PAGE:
Bob Perkins, a twenty-three year law enforcement veteran and disaster relief leader, identifies 10 facts every church should know:
- It can happen to your church or school.
- Crime is increasing across America.
- The church is no longer immune.
- Every church should identify their most likely risks and vulnerable points.
- Churches should develop good relationships with local law enforcement.
- Every church, regardless of size, should develop a security plan.
- Churches should conduct background checks on staff and volunteers, especially those working with children and youth.
- Churches do have increased liability when they have not conducted due diligence.
- Security plans should include written policies and procedures.
- The church must never compromise ministry with undo security measures. We must maintain an “open door” for ministry and outreach, as we seek to lessen our vulnerability. Security must always be carefully balanced with ministry,and should never interfere with our ability to reach people for Christ.
With these key facts in mind, let me share six vital areas of security for every church to consider:
- Background Checks
- Check-in System for Children
- Friendly Awareness
- Trained Safety and Security Team
- Emergency Response Kit that Includes Reflective Vests, Flashlights, Emergency Radios, Building Maps, and A Good First Aid KIt
- Facility and Ministry Risk Assessment
The Kentucky Baptist Convention stands ready to assist churches in this process. For more information, go to:
We buried my father just two weeks ago after battling lung cancer, dementia, and finally, pnemonia. He had battled alcoholism in early adulthood, but experienced life transformation after accepting Christ as his Savior and Lord. Following his conversion, my father (who I affectionately called Dave) lived his life on mission, declaring to everyone he met the change Christ had made in him. He told neighbors, family members, prisoners, co-workers and people in the mall. He was not confrontational or aggressive in his approach to telling others. He was however, conversational, unapologetic, genuine and bold when it came to telling his story and sharing scripture with those he encountered. I don’t think there was anyone who met my father that didn’t know he was a Christian. He wanted everyone to know that without Christ, we are destined for eternity in hell.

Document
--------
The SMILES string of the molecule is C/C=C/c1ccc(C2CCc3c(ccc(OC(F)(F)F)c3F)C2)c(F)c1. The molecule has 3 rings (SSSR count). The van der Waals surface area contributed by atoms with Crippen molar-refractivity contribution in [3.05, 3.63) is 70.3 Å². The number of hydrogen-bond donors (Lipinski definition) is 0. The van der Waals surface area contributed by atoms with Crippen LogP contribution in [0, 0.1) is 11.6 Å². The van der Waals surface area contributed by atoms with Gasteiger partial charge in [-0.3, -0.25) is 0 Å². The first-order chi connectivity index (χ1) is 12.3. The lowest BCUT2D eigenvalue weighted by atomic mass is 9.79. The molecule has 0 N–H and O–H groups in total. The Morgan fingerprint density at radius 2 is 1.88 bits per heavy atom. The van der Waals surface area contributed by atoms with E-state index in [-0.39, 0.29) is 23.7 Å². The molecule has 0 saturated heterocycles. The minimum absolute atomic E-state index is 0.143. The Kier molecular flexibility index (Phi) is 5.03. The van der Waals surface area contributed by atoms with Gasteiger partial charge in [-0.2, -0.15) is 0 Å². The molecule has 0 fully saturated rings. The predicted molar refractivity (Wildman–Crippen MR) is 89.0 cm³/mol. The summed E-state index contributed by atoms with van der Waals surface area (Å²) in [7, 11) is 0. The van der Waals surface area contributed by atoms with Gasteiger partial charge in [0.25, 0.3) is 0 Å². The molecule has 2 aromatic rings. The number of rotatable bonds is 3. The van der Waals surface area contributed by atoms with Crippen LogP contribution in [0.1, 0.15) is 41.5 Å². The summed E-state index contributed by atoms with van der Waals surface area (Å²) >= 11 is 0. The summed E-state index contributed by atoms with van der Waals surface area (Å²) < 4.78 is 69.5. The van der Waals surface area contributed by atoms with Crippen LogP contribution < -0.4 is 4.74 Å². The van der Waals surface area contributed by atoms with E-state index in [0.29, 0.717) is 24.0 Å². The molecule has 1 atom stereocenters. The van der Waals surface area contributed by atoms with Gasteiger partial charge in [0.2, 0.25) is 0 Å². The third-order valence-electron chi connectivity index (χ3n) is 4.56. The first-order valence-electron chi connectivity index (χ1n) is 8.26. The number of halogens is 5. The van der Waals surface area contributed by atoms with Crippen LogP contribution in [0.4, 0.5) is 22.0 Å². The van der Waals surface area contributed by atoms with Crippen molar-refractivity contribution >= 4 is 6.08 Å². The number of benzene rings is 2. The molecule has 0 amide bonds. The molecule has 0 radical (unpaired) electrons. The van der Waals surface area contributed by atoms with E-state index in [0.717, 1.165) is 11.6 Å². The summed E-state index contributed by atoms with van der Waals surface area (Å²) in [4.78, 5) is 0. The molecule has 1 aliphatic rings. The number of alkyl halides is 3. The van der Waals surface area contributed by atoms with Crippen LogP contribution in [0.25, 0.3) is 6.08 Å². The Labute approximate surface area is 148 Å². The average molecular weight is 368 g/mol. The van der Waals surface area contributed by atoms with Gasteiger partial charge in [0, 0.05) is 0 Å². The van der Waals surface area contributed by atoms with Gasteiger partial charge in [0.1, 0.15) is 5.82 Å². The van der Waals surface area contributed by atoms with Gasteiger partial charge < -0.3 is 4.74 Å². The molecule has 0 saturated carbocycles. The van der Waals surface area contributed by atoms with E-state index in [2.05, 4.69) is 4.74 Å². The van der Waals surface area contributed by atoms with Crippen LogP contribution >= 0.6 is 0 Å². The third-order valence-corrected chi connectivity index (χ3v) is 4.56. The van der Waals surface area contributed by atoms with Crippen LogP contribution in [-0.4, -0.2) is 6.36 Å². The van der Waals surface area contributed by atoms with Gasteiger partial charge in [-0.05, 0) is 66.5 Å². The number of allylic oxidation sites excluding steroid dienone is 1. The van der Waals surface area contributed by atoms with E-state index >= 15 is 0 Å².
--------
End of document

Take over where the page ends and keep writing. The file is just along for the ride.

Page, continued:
My father use to spend his weekends leading lay revivals throughout the region, telling his story and leading others to faith in Christ. One experience he had on a lay revival explains why “Go Tell it On the Mountain” was his favorite song. Not just at Christmas, but all year long! He and a couple of others had spent Saturday morning visiting people in the mountains of east Tennessee. Upon request, Dave climbed up a holler to witness to a man who had heard the gospel many times before, but remained lost and unchanged. My father shared his story with the man and with permission, read scripture and explained the plan of salvation. It was on that day that the Lord chose to save the man my father had climbed the mountain to visit. Dave came down off the mountain that day repeating the words to the hymn, “Go tell it on the mountain, over the hills and everywhere. Go tell it on the mountain, that Jesus Christ is born!” From that day forward , it became his favorite song. He wasn’t a singer and I don’t recall ever hearing him sing. But everyone knew that “Go Tell It On the Mountain” was his favorite song, and why.